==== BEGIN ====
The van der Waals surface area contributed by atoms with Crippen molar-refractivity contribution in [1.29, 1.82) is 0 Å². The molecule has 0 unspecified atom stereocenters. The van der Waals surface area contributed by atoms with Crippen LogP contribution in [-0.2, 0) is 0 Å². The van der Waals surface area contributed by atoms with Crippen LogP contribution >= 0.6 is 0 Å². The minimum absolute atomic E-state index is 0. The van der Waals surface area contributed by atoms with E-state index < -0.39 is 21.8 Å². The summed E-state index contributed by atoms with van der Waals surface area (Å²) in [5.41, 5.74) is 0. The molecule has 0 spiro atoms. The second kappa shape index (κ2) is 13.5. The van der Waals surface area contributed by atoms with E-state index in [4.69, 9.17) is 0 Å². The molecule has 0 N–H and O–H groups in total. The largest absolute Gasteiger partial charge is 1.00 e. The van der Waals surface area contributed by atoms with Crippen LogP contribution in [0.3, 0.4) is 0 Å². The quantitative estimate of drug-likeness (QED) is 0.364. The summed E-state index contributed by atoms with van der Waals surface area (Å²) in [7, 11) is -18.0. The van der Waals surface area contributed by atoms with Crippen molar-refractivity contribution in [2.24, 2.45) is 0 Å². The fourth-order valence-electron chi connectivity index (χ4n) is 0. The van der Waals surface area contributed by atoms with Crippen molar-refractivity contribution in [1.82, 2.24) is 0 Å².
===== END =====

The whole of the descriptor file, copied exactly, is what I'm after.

The van der Waals surface area contributed by atoms with Crippen molar-refractivity contribution in [1.29, 1.82) is 0 Å². The molecule has 0 unspecified atom stereocenters. The van der Waals surface area contributed by atoms with Crippen LogP contribution in [-0.2, 0) is 0 Å². The van der Waals surface area contributed by atoms with Crippen LogP contribution >= 0.6 is 0 Å². The minimum absolute atomic E-state index is 0. The van der Waals surface area contributed by atoms with E-state index < -0.39 is 21.8 Å². The summed E-state index contributed by atoms with van der Waals surface area (Å²) in [5.41, 5.74) is 0. The molecule has 0 spiro atoms. The second kappa shape index (κ2) is 13.5. The van der Waals surface area contributed by atoms with E-state index in [4.69, 9.17) is 0 Å². The molecule has 0 N–H and O–H groups in total. The largest absolute Gasteiger partial charge is 1.00 e. The van der Waals surface area contributed by atoms with Crippen LogP contribution in [0.3, 0.4) is 0 Å². The quantitative estimate of drug-likeness (QED) is 0.364. The summed E-state index contributed by atoms with van der Waals surface area (Å²) in [7, 11) is -18.0. The van der Waals surface area contributed by atoms with Crippen molar-refractivity contribution in [2.24, 2.45) is 0 Å². The fourth-order valence-electron chi connectivity index (χ4n) is 0. The van der Waals surface area contributed by atoms with Crippen molar-refractivity contribution in [1.82, 2.24) is 0 Å².